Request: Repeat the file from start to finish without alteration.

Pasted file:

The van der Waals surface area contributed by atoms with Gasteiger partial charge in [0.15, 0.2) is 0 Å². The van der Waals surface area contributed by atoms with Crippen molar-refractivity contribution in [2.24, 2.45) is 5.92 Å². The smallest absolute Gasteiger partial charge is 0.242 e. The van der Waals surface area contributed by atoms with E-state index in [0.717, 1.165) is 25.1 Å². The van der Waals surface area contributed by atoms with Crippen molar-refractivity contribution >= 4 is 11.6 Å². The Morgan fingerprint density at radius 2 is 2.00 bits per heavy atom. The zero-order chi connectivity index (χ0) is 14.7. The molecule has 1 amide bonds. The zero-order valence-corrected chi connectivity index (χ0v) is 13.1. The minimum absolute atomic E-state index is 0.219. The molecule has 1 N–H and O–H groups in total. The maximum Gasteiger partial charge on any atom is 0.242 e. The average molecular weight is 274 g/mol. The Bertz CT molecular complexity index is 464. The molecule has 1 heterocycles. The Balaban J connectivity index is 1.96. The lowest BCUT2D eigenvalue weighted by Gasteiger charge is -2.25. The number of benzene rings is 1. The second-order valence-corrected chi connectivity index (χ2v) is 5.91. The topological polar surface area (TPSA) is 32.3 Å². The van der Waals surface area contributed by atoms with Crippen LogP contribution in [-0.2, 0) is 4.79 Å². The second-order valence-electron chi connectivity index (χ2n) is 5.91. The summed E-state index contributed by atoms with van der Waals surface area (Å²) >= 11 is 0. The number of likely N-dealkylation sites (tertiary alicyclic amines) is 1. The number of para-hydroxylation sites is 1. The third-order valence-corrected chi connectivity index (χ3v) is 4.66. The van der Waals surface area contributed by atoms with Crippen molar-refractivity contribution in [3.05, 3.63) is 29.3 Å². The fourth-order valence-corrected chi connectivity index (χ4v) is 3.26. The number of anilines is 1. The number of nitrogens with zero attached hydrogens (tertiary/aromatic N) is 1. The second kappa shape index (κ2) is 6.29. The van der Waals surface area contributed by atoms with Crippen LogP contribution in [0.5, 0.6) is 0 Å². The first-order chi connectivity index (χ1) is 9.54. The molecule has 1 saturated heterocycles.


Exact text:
The van der Waals surface area contributed by atoms with Gasteiger partial charge in [0.15, 0.2) is 0 Å². The van der Waals surface area contributed by atoms with Crippen molar-refractivity contribution in [2.24, 2.45) is 5.92 Å². The smallest absolute Gasteiger partial charge is 0.242 e. The van der Waals surface area contributed by atoms with E-state index in [0.717, 1.165) is 25.1 Å². The van der Waals surface area contributed by atoms with Crippen molar-refractivity contribution >= 4 is 11.6 Å². The Morgan fingerprint density at radius 2 is 2.00 bits per heavy atom. The zero-order chi connectivity index (χ0) is 14.7. The molecule has 1 amide bonds. The zero-order valence-corrected chi connectivity index (χ0v) is 13.1. The minimum absolute atomic E-state index is 0.219. The molecule has 1 N–H and O–H groups in total. The maximum Gasteiger partial charge on any atom is 0.242 e. The average molecular weight is 274 g/mol. The Bertz CT molecular complexity index is 464. The molecule has 1 heterocycles. The Balaban J connectivity index is 1.96. The lowest BCUT2D eigenvalue weighted by Gasteiger charge is -2.25. The number of benzene rings is 1. The second-order valence-corrected chi connectivity index (χ2v) is 5.91. The topological polar surface area (TPSA) is 32.3 Å². The van der Waals surface area contributed by atoms with Crippen LogP contribution in [-0.2, 0) is 4.79 Å². The second-order valence-electron chi connectivity index (χ2n) is 5.91. The summed E-state index contributed by atoms with van der Waals surface area (Å²) >= 11 is 0. The number of likely N-dealkylation sites (tertiary alicyclic amines) is 1. The number of para-hydroxylation sites is 1. The third-order valence-corrected chi connectivity index (χ3v) is 4.66. The van der Waals surface area contributed by atoms with Crippen molar-refractivity contribution in [3.05, 3.63) is 29.3 Å². The fourth-order valence-corrected chi connectivity index (χ4v) is 3.26. The number of anilines is 1. The number of nitrogens with zero attached hydrogens (tertiary/aromatic N) is 1. The second kappa shape index (κ2) is 6.29. The van der Waals surface area contributed by atoms with Crippen LogP contribution in [0.5, 0.6) is 0 Å². The first-order chi connectivity index (χ1) is 9.54. The molecule has 1 saturated heterocycles.